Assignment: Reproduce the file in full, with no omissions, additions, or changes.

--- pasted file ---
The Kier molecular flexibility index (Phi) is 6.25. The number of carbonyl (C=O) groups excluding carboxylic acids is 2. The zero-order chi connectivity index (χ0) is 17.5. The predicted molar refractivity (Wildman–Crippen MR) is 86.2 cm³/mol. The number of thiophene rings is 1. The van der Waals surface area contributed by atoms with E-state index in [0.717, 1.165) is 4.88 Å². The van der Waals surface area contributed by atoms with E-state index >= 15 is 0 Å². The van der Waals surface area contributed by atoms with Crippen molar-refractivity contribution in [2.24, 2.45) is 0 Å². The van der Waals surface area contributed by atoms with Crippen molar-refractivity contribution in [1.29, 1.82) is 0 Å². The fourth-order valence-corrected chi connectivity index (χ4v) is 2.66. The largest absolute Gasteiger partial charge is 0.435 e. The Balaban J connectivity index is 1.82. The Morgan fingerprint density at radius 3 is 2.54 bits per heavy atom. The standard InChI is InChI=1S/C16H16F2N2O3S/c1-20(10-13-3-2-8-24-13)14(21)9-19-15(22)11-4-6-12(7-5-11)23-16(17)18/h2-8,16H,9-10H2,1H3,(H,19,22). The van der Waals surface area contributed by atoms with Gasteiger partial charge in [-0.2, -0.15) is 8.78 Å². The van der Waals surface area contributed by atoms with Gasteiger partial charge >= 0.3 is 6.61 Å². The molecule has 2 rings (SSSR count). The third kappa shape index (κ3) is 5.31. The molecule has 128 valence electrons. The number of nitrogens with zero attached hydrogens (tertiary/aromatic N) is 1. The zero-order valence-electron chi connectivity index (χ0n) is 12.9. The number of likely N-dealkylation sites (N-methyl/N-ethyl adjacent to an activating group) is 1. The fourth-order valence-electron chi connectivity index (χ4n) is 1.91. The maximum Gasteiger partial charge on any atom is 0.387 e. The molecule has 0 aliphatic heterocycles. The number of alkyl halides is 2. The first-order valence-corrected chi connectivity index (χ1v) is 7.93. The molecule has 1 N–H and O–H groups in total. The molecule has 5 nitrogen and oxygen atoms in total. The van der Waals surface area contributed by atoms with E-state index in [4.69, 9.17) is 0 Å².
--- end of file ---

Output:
The Kier molecular flexibility index (Phi) is 6.25. The number of carbonyl (C=O) groups excluding carboxylic acids is 2. The zero-order chi connectivity index (χ0) is 17.5. The predicted molar refractivity (Wildman–Crippen MR) is 86.2 cm³/mol. The number of thiophene rings is 1. The van der Waals surface area contributed by atoms with E-state index in [0.717, 1.165) is 4.88 Å². The van der Waals surface area contributed by atoms with E-state index >= 15 is 0 Å². The van der Waals surface area contributed by atoms with Crippen molar-refractivity contribution in [2.24, 2.45) is 0 Å². The van der Waals surface area contributed by atoms with Crippen molar-refractivity contribution in [1.29, 1.82) is 0 Å². The fourth-order valence-corrected chi connectivity index (χ4v) is 2.66. The largest absolute Gasteiger partial charge is 0.435 e. The Balaban J connectivity index is 1.82. The Morgan fingerprint density at radius 3 is 2.54 bits per heavy atom. The standard InChI is InChI=1S/C16H16F2N2O3S/c1-20(10-13-3-2-8-24-13)14(21)9-19-15(22)11-4-6-12(7-5-11)23-16(17)18/h2-8,16H,9-10H2,1H3,(H,19,22). The van der Waals surface area contributed by atoms with Gasteiger partial charge in [-0.2, -0.15) is 8.78 Å². The van der Waals surface area contributed by atoms with Gasteiger partial charge >= 0.3 is 6.61 Å². The molecule has 2 rings (SSSR count). The third kappa shape index (κ3) is 5.31. The molecule has 128 valence electrons. The number of nitrogens with zero attached hydrogens (tertiary/aromatic N) is 1. The zero-order valence-electron chi connectivity index (χ0n) is 12.9. The number of likely N-dealkylation sites (N-methyl/N-ethyl adjacent to an activating group) is 1. The fourth-order valence-electron chi connectivity index (χ4n) is 1.91. The maximum Gasteiger partial charge on any atom is 0.387 e. The molecule has 0 aliphatic heterocycles. The number of alkyl halides is 2. The first-order valence-corrected chi connectivity index (χ1v) is 7.93. The molecule has 1 N–H and O–H groups in total. The molecule has 5 nitrogen and oxygen atoms in total. The van der Waals surface area contributed by atoms with E-state index in [4.69, 9.17) is 0 Å².